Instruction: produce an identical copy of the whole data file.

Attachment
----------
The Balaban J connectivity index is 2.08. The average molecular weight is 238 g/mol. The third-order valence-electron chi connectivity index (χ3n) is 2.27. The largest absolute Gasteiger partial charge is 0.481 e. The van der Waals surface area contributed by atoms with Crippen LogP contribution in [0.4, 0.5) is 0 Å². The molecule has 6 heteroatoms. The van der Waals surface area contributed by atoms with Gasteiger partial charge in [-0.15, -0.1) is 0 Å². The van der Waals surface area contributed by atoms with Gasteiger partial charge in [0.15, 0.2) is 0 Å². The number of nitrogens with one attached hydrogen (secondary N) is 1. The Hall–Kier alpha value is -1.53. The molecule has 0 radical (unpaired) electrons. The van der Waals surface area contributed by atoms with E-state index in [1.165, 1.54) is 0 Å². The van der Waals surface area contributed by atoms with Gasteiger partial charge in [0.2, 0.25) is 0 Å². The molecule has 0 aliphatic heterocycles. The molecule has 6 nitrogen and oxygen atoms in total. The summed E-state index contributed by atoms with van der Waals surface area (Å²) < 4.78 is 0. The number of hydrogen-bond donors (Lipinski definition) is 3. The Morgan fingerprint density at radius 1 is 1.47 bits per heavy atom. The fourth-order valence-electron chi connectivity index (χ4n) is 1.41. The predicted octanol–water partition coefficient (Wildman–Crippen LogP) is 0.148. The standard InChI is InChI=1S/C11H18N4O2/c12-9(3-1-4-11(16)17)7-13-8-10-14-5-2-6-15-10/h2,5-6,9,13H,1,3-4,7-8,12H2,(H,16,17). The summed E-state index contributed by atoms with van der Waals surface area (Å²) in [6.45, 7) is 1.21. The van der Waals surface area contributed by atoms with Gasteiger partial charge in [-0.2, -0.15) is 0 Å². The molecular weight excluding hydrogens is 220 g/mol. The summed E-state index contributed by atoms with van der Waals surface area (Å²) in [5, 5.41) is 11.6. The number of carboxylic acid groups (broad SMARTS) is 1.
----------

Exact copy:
The Balaban J connectivity index is 2.08. The average molecular weight is 238 g/mol. The third-order valence-electron chi connectivity index (χ3n) is 2.27. The largest absolute Gasteiger partial charge is 0.481 e. The van der Waals surface area contributed by atoms with Crippen LogP contribution in [0.4, 0.5) is 0 Å². The molecule has 6 heteroatoms. The van der Waals surface area contributed by atoms with Gasteiger partial charge in [-0.15, -0.1) is 0 Å². The van der Waals surface area contributed by atoms with Gasteiger partial charge in [0.15, 0.2) is 0 Å². The number of nitrogens with one attached hydrogen (secondary N) is 1. The Hall–Kier alpha value is -1.53. The molecule has 0 radical (unpaired) electrons. The van der Waals surface area contributed by atoms with E-state index in [1.165, 1.54) is 0 Å². The van der Waals surface area contributed by atoms with Gasteiger partial charge in [0.2, 0.25) is 0 Å². The molecule has 0 aliphatic heterocycles. The molecule has 6 nitrogen and oxygen atoms in total. The summed E-state index contributed by atoms with van der Waals surface area (Å²) < 4.78 is 0. The number of hydrogen-bond donors (Lipinski definition) is 3. The Morgan fingerprint density at radius 1 is 1.47 bits per heavy atom. The fourth-order valence-electron chi connectivity index (χ4n) is 1.41. The predicted octanol–water partition coefficient (Wildman–Crippen LogP) is 0.148. The standard InChI is InChI=1S/C11H18N4O2/c12-9(3-1-4-11(16)17)7-13-8-10-14-5-2-6-15-10/h2,5-6,9,13H,1,3-4,7-8,12H2,(H,16,17). The summed E-state index contributed by atoms with van der Waals surface area (Å²) in [6.45, 7) is 1.21. The van der Waals surface area contributed by atoms with Gasteiger partial charge in [-0.2, -0.15) is 0 Å². The molecular weight excluding hydrogens is 220 g/mol. The summed E-state index contributed by atoms with van der Waals surface area (Å²) in [5, 5.41) is 11.6. The number of carboxylic acid groups (broad SMARTS) is 1.